What is a caveat? Do I need one? 

What is a caveat? 

Under Section 89 of the Transfer of Land Act 1958, a caveat is a legal notice which can prevent any dealings with a property, such as the transfer of the land title, without the consent of the caveat holder. When a caveat is registered it will appear on a property’s title unless withdrawn by permission of the caveator.  

When you purchase a property, you may want to lodge a caveat to protect your interest in a property.  Additionally, if you are about to purchase a property and there is already a caveat on the title, this is a flag to investigate why there is a caveat registered, and to ensure the caveat will be removed before your settlement. 

Lodging a caveat does not mean the caveator is the new registered owner of the property. It is merely a notice to prevent the property owner from transferring or selling the property without notice or consent from the caveator. 

Do I have the right to lodge a caveat? 

Yes, if you have a caveatable interest and there are no special conditions forbidding you from lodging a caveat.   

There are several potential caveatable interests under the law. The most common interest being an ‘equitable owner of a property’. In other words, a purchaser who has signed a fully executed contract of sale for a home acquires a caveatable interest under the contract of sale.   

However, if you are the purchaser of an off-the-plan property there will often be a special condition in place to prevent purchasers from lodging a caveat on the title. This is usually to avoid delays in land subdivision and development. Penalties may be incurred to the purchaser if the condition is breached. When there is a registered caveat on a title, the Land Title Office cannot process the registration for the subdivision unless the caveator provides a letter of consent. Could you imagine the number of consent letters the vendor would need to obtain if every purchaser had lodged a caveat on the property?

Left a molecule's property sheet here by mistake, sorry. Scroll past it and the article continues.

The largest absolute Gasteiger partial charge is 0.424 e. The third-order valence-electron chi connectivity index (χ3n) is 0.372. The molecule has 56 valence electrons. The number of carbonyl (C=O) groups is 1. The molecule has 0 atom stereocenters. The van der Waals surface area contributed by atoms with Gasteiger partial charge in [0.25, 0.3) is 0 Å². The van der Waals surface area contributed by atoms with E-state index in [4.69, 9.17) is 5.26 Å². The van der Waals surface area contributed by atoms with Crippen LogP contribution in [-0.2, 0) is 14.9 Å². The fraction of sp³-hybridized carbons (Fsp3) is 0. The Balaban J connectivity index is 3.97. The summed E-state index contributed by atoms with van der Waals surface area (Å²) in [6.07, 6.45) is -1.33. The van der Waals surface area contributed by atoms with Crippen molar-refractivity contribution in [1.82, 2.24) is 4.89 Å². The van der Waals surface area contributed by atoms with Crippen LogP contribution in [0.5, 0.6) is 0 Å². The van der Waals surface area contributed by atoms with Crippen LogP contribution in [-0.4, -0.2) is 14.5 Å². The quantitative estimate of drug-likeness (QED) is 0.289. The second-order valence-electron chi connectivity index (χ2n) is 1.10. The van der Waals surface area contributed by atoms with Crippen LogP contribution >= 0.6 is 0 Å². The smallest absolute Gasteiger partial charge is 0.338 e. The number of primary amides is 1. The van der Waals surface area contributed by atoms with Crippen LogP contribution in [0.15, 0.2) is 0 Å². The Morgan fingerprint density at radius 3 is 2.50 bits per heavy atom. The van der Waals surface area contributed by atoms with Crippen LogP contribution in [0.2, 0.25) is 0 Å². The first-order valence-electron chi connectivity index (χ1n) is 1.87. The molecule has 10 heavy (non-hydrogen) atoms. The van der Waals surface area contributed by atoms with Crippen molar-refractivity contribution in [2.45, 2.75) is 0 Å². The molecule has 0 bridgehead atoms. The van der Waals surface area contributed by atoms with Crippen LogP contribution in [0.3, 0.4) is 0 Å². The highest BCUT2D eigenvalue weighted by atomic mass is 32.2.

Additionally, under the Transfer of Land Act 1958 any person lodging a caveat without a caveatable interest is liable for damages and compensation caused by the caveat lodgement.  

Why should I lodge a caveat? 

Lodging a caveat on a title can help prevent a seller from selling the property to another purchaser before settlement. It can also decrease the risk of a third party interfering with a property transaction. For example, a creditor lodging a caveat before you will take priority over you as the purchaser.

When a purchaser’s caveat is lodged, this can also minimise the risk of delaying settlement, as a delayed settlement would incur additional costs. 

Differences between Australian states

Application processes and requirements vary between states. Click on the articles below for more information on caveats in your state.

W Legal Group can help!

Contact W Legal Group and we can help lodge the caveat for you, and answer any question regarding your next property transaction.

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